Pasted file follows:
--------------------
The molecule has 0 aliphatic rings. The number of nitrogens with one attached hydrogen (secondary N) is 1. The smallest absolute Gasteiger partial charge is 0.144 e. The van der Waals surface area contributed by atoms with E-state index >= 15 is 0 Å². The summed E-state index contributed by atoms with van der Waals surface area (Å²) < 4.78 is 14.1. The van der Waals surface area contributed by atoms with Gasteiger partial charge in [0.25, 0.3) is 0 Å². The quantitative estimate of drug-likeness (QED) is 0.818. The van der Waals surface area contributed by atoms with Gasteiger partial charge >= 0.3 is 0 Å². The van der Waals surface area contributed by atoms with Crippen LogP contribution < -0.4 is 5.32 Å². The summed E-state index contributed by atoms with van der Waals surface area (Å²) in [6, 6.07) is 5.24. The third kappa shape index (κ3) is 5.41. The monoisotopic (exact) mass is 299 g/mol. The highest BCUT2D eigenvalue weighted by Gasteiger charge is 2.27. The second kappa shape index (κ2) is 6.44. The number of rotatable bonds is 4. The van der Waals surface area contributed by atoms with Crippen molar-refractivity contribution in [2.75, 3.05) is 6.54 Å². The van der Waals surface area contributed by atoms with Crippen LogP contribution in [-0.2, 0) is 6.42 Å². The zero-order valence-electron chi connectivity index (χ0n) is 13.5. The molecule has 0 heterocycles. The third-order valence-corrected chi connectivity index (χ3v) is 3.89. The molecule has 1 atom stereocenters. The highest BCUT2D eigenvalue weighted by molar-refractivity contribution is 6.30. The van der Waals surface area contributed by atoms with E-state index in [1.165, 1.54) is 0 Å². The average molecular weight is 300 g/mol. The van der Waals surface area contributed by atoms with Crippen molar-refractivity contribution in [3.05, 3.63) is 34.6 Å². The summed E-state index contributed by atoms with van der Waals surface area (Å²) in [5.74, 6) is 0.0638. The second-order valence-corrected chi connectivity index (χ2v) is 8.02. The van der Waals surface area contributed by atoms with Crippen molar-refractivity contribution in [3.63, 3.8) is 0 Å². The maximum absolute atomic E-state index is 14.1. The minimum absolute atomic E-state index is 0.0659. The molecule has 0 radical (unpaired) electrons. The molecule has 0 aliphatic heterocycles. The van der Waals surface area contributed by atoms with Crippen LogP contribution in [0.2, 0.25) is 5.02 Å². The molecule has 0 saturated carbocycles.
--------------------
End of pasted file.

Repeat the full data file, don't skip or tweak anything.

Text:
The molecule has 0 aliphatic rings. The number of nitrogens with one attached hydrogen (secondary N) is 1. The smallest absolute Gasteiger partial charge is 0.144 e. The van der Waals surface area contributed by atoms with E-state index >= 15 is 0 Å². The summed E-state index contributed by atoms with van der Waals surface area (Å²) < 4.78 is 14.1. The van der Waals surface area contributed by atoms with Gasteiger partial charge in [0.25, 0.3) is 0 Å². The quantitative estimate of drug-likeness (QED) is 0.818. The van der Waals surface area contributed by atoms with Gasteiger partial charge >= 0.3 is 0 Å². The van der Waals surface area contributed by atoms with Crippen LogP contribution < -0.4 is 5.32 Å². The summed E-state index contributed by atoms with van der Waals surface area (Å²) in [6, 6.07) is 5.24. The third kappa shape index (κ3) is 5.41. The monoisotopic (exact) mass is 299 g/mol. The highest BCUT2D eigenvalue weighted by Gasteiger charge is 2.27. The second kappa shape index (κ2) is 6.44. The number of rotatable bonds is 4. The van der Waals surface area contributed by atoms with Crippen molar-refractivity contribution in [2.75, 3.05) is 6.54 Å². The van der Waals surface area contributed by atoms with Crippen LogP contribution in [-0.2, 0) is 6.42 Å². The zero-order valence-electron chi connectivity index (χ0n) is 13.5. The molecule has 0 heterocycles. The third-order valence-corrected chi connectivity index (χ3v) is 3.89. The molecule has 1 atom stereocenters. The highest BCUT2D eigenvalue weighted by molar-refractivity contribution is 6.30. The van der Waals surface area contributed by atoms with E-state index in [1.165, 1.54) is 0 Å². The average molecular weight is 300 g/mol. The van der Waals surface area contributed by atoms with Crippen molar-refractivity contribution in [3.05, 3.63) is 34.6 Å². The summed E-state index contributed by atoms with van der Waals surface area (Å²) in [5.74, 6) is 0.0638. The second-order valence-corrected chi connectivity index (χ2v) is 8.02. The van der Waals surface area contributed by atoms with Crippen molar-refractivity contribution in [3.63, 3.8) is 0 Å². The maximum absolute atomic E-state index is 14.1. The minimum absolute atomic E-state index is 0.0659. The molecule has 0 radical (unpaired) electrons. The molecule has 0 aliphatic heterocycles. The van der Waals surface area contributed by atoms with Crippen LogP contribution in [0.2, 0.25) is 5.02 Å². The molecule has 0 saturated carbocycles.